International Projects

Essential Obstetric and Newborn Care Networks Project in Cotopaxi, Ecuador

CHS Project
Midwives and community health workers use this flipchart and other materials during prenatal and birth counseling sessions for women and their families in Ecuador.



A mother provides kangaroo mother care (KMC) for her newborn at the Latacunga Hospital. CHS is helping hospitals provide KMC-related services to improve care for low birth weight and premature infants. Photo by the EONC Networks Project Team.

CHS worked with Ecuador’s Ministry of Health (MOH) to meet the goals of the National Plan for Reduction of Maternal Newborn Mortality. The Essential Obstetric and Newborn Care (EONC) Networks Project focused on Cotopaxi, a province in the Andes Mountains largely populated by indigenous people and where maternal, neonatal and infant mortality rates are significantly higher than national rates.

The project 1) developed an integrated health care network to improve the continuum of care from community to provincial hospitals by creating referral mechanisms, 2) improved the quality of care at facilities, 3) forged or improved connections between facility-based health teams and community health leaders and 4) ensured the use of evidence-based practices.

The health network aimed to ensure the use of evidence-based practices at all levels. At the community level, the project incorporated traditional birth attendants, who attend nearly half of all deliveries in communities. The project worked directly with the MOH, mobile community health teams, local community leaders and community-level NGOs.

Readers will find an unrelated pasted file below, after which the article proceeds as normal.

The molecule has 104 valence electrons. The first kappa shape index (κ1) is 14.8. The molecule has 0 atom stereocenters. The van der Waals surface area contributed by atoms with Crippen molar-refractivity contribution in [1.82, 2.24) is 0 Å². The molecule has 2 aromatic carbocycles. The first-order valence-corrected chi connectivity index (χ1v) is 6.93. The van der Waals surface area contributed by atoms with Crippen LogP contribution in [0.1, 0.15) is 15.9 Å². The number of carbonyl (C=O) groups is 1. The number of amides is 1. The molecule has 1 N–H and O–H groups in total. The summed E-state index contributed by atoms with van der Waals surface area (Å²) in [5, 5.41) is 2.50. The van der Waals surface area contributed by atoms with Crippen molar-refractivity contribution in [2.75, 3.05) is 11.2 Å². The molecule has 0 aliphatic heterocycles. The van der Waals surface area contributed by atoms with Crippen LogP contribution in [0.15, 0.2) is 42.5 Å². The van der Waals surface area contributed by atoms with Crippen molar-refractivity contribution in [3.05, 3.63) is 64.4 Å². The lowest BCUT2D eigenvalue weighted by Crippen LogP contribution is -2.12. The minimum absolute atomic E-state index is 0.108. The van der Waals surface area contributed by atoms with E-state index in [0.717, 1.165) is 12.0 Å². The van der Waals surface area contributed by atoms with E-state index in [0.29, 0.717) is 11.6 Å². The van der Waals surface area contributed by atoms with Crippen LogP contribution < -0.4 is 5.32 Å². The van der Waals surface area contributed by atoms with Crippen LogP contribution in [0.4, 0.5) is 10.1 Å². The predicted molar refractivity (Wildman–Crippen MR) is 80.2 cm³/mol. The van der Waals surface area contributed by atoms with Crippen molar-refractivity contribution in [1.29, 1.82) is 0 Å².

Key Activities

  • Developed an integrated network of public and private providers of community- and facility-based EONC providers, including traditional birth attendants and public health care providers;
  • Strengthened the cultural acceptability and quality of health care in county and provincial health facilities;
  • Increased community access to, demand for and use of the network of EONC services;
  • Provided training for traditional birth attendants in recognizing danger signs and risk factors in mothers and newborns and in counseling mothers and families on how and when to refer patients to hospitals; and
  • Conducted research on the role of traditional birth attendants in postpartum care.


  • A significant increase occurred in access to EONC services by rural communities.
  • Participating facilities are providing better care.
  • Hospital birth care has been adapted to meet the cultural preferences of delivering mothers and their families.
  • Referral mechanisms have been implemented and are being expanded.
  • Patient-centered advocacy organizations are developing.
  • The Ministry of Health has adopted the Cotopaxi model and is scaling it up countrywide.

Quick Facts

Geographic Focus
Cotopaxi Province, Ecuador

US Agency for International Development